October 18, 2020

Key aspects of the Government Job Support Scheme (JSS)

Specialist employment lawyer at Holmes & Hills solicitors, David Dixey, highlights the key aspects of the Job Support Scheme (JSS).

Employers who have to date relied upon the Coronavirus Job Retention Scheme/Furlough Scheme (CJRS) and indeed any employer likely to require Government support during the coming winter months, needs to be aware of the new Job Support Scheme which will open immediately after withdrawal of the CJRS. The Job Support Scheme (JSS) opens on 1st November 2020 and is currently planned to run for 6 months until 30th April 2021.

Key aspects of the Job Support Scheme

At the time of this article detailed guidance and a Treasury Direction are awaited. However, the following are key features of the Scheme:

  • Employees must work (and be paid by their employer for) a minimum of one third of their usual hours for the first 3 months of the Scheme. After 3 months, the Government will consider whether to consider this minimum short-term working threshold.
  • The Government and the employer will each pay a third of the hours not worked. The employee will not be paid for the remaining one third of unworked hours.
  • The level of the Government grant will be capped at £697.92 a month.
  • The grant will not cover class one employer National Insurance contributions or pension contributions which will remain payable by the employer.
  • To be eligible employees must have been on their employer’s PAYE payroll on or before 23rd September 2020. There is no requirement that they were previously furloughed under the CJRS.
  • Employees will be able to “cycle on and off the scheme” and will not have to work the same pattern each month, but each short-term working arrangement must cover at least 7 days.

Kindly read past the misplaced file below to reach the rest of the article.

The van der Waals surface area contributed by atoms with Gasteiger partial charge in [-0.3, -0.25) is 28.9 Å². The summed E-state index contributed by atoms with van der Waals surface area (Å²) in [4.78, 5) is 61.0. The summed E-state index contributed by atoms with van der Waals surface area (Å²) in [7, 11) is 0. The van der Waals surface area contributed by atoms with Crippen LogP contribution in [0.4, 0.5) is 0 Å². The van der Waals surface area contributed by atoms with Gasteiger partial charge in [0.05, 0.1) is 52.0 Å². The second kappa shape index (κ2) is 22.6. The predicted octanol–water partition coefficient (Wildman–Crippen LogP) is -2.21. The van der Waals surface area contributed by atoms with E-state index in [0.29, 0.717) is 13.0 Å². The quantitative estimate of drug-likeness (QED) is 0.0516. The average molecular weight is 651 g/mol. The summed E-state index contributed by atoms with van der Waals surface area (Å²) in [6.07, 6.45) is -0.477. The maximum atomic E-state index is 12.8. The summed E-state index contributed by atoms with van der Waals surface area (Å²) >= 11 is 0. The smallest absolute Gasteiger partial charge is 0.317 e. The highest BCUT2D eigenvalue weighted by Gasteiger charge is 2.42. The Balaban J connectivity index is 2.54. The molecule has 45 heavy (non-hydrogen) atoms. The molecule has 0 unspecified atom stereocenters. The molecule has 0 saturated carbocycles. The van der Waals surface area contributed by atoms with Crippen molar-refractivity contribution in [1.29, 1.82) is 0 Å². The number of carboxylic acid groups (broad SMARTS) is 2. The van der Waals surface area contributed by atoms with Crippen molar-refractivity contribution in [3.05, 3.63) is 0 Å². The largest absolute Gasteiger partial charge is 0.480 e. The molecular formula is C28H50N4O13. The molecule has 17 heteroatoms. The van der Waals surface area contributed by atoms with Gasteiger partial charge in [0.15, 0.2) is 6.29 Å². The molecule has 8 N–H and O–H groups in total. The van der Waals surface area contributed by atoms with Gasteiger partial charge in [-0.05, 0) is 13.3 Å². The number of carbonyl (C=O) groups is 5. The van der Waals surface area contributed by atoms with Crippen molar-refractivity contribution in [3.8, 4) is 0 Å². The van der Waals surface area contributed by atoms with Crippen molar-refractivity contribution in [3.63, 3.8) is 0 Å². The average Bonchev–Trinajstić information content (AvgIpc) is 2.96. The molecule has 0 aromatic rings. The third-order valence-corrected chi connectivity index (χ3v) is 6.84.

• Employees cannot be made redundant or given notice of redundancy during the period for which their employer is claiming the grant for them.
  • Small and medium sized businesses regardless of sector can participate in the JSS. Larger businesses will only be eligible if their turnover has fallen during the pandemic.
  • The JSS is open to employers throughout the UK with a UK bank account and a UK PAYE scheme regardless of whether they used the Coronavirus Job Retention Scheme.
  • Employers who retain previously furloughed staff on shorter hours will be able to claim under both the Job Support Scheme and the Jobs Retention Bonus.
  • The Government grant can only be used as reimbursement for wage costs actually incurred, so employers cannot defer payment to employees until they have received payment from the Government.

How does an employer make a claim?

As stated, full guidance is still awaited. However, it is understood that employers will be able to make a claim online through gov.uk from December 2020.

What can the employer claim back?

The employer is required to pay employees at least one third of their usual pay in relation to hours worked and a further third of the usual pay for the remaining unworked hours. In addition, the employer will initially pay the Government contribution which can subsequently be claimed back from the Government.


If an employee’s monthly salary is £2,000 and they work 50% of their normal working hours, they would receive £1,000 from their employer for hours worked, plus £333 from their employer and £333 from the Government in respect of their unworked hours. The employer would be able to claim back £333 from HMRC.

There will be an expanded JSS for businesses that are required by law to close due to Coronavirus restrictions.

Expert Employment Law Advice

Call 01206 593933 to speak with Employment Law specialist, David Dixey.
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David Dixey

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